Women have long been shouting at the top of their lungs about the terrific burden they face trying to juggle the demands of raising children while excelling in the work force. Finding work-life balance is a huge problem for women. But since we have been at this game since after the second World War, we are experienced veterans.
Millennial men, on the other hand, are a new generation of super-pumped dads who really want to be engaged fathers -- unlike any generation before.
So they're relative newbies at the juggling act between home and work. Well, welcome to the party! (After all, misery loves company.)
As gender roles change and society inches towards greater equality, it seems fathers are the ones who are conflicted about how to have it all now.
In research reported earlier this year by the Boston Center for Work and Family, dads report the same or even more unhappiness than working moms about the conflict they experience between fulfilling their desires at both work and home.
Interestingly, the research broke out the types of millennial dads into three categories based on their own personal attitudes and behaviours with respect to gender equality.
Keep in mind that all dads were happier than their single counterparts, so kids do bring joy!
The happiest dads were the ones who fully believed in gender equality in the home and who share the responsibility of child rearing and domestic chores most equitable.
The second most happiest were dads who self identified as traditional. They believe men should work and women should care for the home and were happy living in this arrangement. Yup, they were happy, but the study didn’t score how happy their wives and kids were.
The faction of millennial dads who were the most torn apart and unhappy about their work-life balance were the dads who embraced gender equality and a desire to be more equitable in their participation in family life, but who were not living up to their own ideal.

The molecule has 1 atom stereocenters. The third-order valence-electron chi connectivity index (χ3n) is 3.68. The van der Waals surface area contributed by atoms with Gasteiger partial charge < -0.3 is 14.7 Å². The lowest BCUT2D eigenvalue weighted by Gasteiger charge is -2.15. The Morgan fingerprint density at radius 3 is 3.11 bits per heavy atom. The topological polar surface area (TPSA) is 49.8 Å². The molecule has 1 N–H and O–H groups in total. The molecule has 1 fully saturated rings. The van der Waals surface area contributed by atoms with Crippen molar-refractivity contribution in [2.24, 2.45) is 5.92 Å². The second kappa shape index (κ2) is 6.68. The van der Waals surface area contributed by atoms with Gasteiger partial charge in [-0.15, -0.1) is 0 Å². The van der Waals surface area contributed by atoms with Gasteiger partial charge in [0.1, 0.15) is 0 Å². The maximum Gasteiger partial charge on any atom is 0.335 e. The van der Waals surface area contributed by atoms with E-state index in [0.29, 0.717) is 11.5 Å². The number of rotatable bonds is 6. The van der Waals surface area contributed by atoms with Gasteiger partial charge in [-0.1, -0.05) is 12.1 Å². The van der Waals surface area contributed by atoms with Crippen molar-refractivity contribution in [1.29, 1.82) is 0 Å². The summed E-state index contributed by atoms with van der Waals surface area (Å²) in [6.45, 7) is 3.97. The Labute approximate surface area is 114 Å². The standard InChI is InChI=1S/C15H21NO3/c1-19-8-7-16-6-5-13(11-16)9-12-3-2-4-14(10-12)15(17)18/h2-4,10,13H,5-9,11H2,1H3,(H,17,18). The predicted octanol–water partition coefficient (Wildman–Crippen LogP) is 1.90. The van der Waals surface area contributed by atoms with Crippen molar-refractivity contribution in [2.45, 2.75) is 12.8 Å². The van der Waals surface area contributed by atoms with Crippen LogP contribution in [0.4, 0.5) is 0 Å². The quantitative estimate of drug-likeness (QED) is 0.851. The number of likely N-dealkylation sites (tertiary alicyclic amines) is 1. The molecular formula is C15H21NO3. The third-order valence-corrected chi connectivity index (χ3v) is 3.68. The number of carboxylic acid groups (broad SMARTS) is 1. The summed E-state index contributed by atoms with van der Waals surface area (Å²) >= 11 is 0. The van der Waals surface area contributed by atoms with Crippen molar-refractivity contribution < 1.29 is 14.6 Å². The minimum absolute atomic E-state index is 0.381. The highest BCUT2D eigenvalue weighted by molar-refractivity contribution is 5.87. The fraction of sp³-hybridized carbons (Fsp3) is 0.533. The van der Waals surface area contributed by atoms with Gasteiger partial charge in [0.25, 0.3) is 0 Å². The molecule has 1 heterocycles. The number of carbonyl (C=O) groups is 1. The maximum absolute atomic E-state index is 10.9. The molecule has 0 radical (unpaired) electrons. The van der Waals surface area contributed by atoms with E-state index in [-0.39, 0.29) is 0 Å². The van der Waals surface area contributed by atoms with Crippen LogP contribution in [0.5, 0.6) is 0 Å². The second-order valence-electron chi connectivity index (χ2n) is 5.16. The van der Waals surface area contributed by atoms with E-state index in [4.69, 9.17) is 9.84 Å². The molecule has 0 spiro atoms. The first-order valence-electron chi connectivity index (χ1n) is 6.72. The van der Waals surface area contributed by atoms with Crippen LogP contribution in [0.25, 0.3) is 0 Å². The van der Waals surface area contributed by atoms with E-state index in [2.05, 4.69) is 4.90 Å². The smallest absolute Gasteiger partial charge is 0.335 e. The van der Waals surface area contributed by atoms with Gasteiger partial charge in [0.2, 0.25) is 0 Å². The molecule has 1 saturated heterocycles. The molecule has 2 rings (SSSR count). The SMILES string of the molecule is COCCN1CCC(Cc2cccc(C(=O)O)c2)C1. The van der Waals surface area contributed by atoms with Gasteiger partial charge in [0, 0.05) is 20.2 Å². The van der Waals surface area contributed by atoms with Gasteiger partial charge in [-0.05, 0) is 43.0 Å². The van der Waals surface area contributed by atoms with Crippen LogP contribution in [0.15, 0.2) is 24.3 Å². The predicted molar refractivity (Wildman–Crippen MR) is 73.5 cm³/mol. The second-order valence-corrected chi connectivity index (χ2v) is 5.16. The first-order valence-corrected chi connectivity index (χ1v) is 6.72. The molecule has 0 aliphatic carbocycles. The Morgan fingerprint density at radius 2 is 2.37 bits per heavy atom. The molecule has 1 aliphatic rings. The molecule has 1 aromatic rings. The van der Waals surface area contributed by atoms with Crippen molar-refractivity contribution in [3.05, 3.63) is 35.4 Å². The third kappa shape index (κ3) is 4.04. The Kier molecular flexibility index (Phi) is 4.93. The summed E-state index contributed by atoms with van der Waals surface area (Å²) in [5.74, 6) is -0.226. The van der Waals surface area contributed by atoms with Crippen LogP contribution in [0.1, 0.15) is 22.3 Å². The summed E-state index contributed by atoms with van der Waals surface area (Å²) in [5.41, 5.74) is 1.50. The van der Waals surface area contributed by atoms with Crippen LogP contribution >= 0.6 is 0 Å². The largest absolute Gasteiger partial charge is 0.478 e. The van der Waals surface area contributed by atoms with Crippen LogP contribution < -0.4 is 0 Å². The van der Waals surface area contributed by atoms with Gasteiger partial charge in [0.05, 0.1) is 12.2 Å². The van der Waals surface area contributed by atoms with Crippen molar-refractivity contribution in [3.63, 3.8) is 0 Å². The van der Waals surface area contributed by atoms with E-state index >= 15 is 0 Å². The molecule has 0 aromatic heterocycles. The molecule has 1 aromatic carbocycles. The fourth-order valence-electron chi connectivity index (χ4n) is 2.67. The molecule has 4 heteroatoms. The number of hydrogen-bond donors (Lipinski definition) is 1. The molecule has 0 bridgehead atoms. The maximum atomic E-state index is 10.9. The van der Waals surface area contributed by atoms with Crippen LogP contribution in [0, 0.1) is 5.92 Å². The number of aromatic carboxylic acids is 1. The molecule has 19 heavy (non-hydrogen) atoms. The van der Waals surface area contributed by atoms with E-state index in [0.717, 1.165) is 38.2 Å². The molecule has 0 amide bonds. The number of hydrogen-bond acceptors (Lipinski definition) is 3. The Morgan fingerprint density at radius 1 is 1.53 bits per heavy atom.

So what can we do with this new information?
1. Celebrate progress. The happiest men and women have meaningful lives in some form in and out of the home. Gender equality is the right path, even if it’s slow.
2. Employers should address their male employees desire to “have time with family” as being their most important employment concern, only topped in significance by career growth and benefits.
3. Encourage dads to “lean in” to parenting and domesticity the way women have to lean in at the work place.
4. Invite women to make space and opportunities for dads to show up more in family life. Moms can be such powerful leaders in the family that they create a kind of glass ceiling for dads.
5. Continue to change the work culture for men. Progressive companies like Deloitte has “Deloitte Dads” as a workplace wellness group that addresses their unique challenges.
6. Petition for longer family leave and paternity leave.
7. Be sure stay-at-home dads feel included in mom or nanny groups instead of isolated.
8. Be cautious of your company's work culture that may send implicit messages of expectancy to work long hours, to work additionally from home and during personal hours.
9. Push for flexibility in hours to help assist in child-care duties. Men report an improvement from 2011 to 2016, so such requests have resulted in more companies being flexible. Keep paving the way!
10. Kiss a dad today. They don’t get enough appreciation, recognition, blogs, books, research, attention and support. (#guilty)
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